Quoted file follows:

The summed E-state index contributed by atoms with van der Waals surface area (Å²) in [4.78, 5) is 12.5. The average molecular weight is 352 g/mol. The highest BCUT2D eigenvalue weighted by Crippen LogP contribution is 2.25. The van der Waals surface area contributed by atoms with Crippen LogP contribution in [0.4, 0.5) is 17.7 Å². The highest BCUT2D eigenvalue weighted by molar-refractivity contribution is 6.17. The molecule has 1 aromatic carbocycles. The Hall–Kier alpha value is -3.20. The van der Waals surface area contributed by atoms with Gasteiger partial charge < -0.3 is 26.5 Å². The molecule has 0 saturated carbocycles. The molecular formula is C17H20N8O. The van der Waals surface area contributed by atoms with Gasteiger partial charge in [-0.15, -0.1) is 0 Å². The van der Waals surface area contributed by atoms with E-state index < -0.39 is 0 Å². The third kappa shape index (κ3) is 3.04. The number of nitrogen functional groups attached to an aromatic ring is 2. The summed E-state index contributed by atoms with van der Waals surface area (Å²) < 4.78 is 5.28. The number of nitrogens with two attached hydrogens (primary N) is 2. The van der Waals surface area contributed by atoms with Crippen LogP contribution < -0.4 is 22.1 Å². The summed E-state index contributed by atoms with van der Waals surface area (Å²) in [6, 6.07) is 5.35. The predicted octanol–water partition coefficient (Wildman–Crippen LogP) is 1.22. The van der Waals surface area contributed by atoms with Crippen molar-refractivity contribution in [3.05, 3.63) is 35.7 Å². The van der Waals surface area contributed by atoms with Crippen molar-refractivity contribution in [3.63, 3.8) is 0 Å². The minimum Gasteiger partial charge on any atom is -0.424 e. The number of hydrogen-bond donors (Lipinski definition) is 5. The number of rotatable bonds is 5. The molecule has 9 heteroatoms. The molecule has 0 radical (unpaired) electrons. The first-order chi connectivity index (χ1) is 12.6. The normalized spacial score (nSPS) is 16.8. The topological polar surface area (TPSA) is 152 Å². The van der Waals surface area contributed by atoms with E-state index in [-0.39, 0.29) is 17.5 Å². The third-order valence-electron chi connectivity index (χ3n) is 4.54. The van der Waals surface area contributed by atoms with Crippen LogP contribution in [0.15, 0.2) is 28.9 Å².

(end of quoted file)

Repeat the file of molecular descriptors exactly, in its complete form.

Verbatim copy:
The summed E-state index contributed by atoms with van der Waals surface area (Å²) in [4.78, 5) is 12.5. The average molecular weight is 352 g/mol. The highest BCUT2D eigenvalue weighted by Crippen LogP contribution is 2.25. The van der Waals surface area contributed by atoms with Crippen LogP contribution in [0.4, 0.5) is 17.7 Å². The highest BCUT2D eigenvalue weighted by molar-refractivity contribution is 6.17. The molecule has 1 aromatic carbocycles. The Hall–Kier alpha value is -3.20. The van der Waals surface area contributed by atoms with Gasteiger partial charge < -0.3 is 26.5 Å². The molecule has 0 saturated carbocycles. The molecular formula is C17H20N8O. The van der Waals surface area contributed by atoms with Gasteiger partial charge in [-0.15, -0.1) is 0 Å². The van der Waals surface area contributed by atoms with E-state index < -0.39 is 0 Å². The third kappa shape index (κ3) is 3.04. The number of nitrogen functional groups attached to an aromatic ring is 2. The summed E-state index contributed by atoms with van der Waals surface area (Å²) < 4.78 is 5.28. The number of nitrogens with two attached hydrogens (primary N) is 2. The van der Waals surface area contributed by atoms with Crippen LogP contribution < -0.4 is 22.1 Å². The summed E-state index contributed by atoms with van der Waals surface area (Å²) in [6, 6.07) is 5.35. The predicted octanol–water partition coefficient (Wildman–Crippen LogP) is 1.22. The van der Waals surface area contributed by atoms with Crippen molar-refractivity contribution in [3.05, 3.63) is 35.7 Å². The van der Waals surface area contributed by atoms with Crippen molar-refractivity contribution in [3.63, 3.8) is 0 Å². The minimum Gasteiger partial charge on any atom is -0.424 e. The number of hydrogen-bond donors (Lipinski definition) is 5. The number of rotatable bonds is 5. The molecule has 9 heteroatoms. The molecule has 0 radical (unpaired) electrons. The first-order chi connectivity index (χ1) is 12.6. The normalized spacial score (nSPS) is 16.8. The topological polar surface area (TPSA) is 152 Å². The van der Waals surface area contributed by atoms with E-state index in [-0.39, 0.29) is 17.5 Å². The third-order valence-electron chi connectivity index (χ3n) is 4.54. The van der Waals surface area contributed by atoms with Crippen LogP contribution in [0.15, 0.2) is 28.9 Å².